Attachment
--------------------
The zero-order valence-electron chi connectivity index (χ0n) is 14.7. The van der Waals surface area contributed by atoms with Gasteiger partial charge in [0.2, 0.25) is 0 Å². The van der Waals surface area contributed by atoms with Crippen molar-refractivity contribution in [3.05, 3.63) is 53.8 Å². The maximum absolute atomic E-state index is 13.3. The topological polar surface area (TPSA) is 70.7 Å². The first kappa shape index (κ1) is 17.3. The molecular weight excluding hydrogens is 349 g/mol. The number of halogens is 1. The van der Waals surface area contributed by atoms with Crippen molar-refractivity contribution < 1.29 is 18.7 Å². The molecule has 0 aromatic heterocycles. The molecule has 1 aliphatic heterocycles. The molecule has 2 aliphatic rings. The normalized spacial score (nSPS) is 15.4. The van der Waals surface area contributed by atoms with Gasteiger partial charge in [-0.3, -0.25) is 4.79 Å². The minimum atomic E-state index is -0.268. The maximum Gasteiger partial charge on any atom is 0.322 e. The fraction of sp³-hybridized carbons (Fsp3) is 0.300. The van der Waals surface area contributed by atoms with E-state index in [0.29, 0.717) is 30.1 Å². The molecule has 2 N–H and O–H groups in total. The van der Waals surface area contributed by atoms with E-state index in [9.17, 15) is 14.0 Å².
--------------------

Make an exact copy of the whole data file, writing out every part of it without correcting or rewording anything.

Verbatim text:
The zero-order valence-electron chi connectivity index (χ0n) is 14.7. The van der Waals surface area contributed by atoms with Gasteiger partial charge in [0.2, 0.25) is 0 Å². The van der Waals surface area contributed by atoms with Crippen molar-refractivity contribution in [3.05, 3.63) is 53.8 Å². The maximum absolute atomic E-state index is 13.3. The topological polar surface area (TPSA) is 70.7 Å². The first kappa shape index (κ1) is 17.3. The molecular weight excluding hydrogens is 349 g/mol. The number of halogens is 1. The van der Waals surface area contributed by atoms with Crippen molar-refractivity contribution < 1.29 is 18.7 Å². The molecule has 0 aromatic heterocycles. The molecule has 1 aliphatic heterocycles. The molecule has 2 aliphatic rings. The normalized spacial score (nSPS) is 15.4. The van der Waals surface area contributed by atoms with Gasteiger partial charge in [-0.3, -0.25) is 4.79 Å². The minimum atomic E-state index is -0.268. The maximum Gasteiger partial charge on any atom is 0.322 e. The fraction of sp³-hybridized carbons (Fsp3) is 0.300. The van der Waals surface area contributed by atoms with E-state index in [0.29, 0.717) is 30.1 Å². The molecule has 2 N–H and O–H groups in total. The van der Waals surface area contributed by atoms with E-state index in [9.17, 15) is 14.0 Å².